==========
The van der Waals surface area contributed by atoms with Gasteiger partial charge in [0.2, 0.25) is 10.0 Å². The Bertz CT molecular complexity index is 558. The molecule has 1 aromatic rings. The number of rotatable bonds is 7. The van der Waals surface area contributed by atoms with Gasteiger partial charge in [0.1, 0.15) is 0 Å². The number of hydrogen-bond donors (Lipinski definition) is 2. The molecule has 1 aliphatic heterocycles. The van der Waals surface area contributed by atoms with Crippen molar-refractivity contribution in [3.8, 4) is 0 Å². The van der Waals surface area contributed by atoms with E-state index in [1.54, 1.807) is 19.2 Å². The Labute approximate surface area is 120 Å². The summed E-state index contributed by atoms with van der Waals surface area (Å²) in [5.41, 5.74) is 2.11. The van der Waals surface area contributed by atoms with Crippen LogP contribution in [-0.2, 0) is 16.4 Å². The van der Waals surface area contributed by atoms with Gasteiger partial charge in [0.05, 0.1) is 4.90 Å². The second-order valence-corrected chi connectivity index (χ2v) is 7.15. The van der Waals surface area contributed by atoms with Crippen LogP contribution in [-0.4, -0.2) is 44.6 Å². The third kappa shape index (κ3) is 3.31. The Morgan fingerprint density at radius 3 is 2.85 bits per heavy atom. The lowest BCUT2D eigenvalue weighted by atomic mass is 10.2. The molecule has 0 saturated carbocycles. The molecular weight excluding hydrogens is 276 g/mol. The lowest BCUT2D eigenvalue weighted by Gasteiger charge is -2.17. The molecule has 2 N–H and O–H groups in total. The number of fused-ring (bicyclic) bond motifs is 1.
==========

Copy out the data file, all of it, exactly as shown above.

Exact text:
The van der Waals surface area contributed by atoms with Gasteiger partial charge in [0.2, 0.25) is 10.0 Å². The Bertz CT molecular complexity index is 558. The molecule has 1 aromatic rings. The number of rotatable bonds is 7. The van der Waals surface area contributed by atoms with Gasteiger partial charge in [0.1, 0.15) is 0 Å². The number of hydrogen-bond donors (Lipinski definition) is 2. The molecule has 1 aliphatic heterocycles. The van der Waals surface area contributed by atoms with Crippen molar-refractivity contribution in [3.8, 4) is 0 Å². The van der Waals surface area contributed by atoms with E-state index in [1.54, 1.807) is 19.2 Å². The Labute approximate surface area is 120 Å². The summed E-state index contributed by atoms with van der Waals surface area (Å²) in [5.41, 5.74) is 2.11. The van der Waals surface area contributed by atoms with Crippen LogP contribution in [-0.2, 0) is 16.4 Å². The van der Waals surface area contributed by atoms with Gasteiger partial charge in [0.05, 0.1) is 4.90 Å². The second-order valence-corrected chi connectivity index (χ2v) is 7.15. The van der Waals surface area contributed by atoms with Crippen LogP contribution in [-0.4, -0.2) is 44.6 Å². The third kappa shape index (κ3) is 3.31. The Morgan fingerprint density at radius 3 is 2.85 bits per heavy atom. The lowest BCUT2D eigenvalue weighted by atomic mass is 10.2. The molecule has 0 saturated carbocycles. The molecular weight excluding hydrogens is 276 g/mol. The lowest BCUT2D eigenvalue weighted by Gasteiger charge is -2.17. The molecule has 2 N–H and O–H groups in total. The number of fused-ring (bicyclic) bond motifs is 1.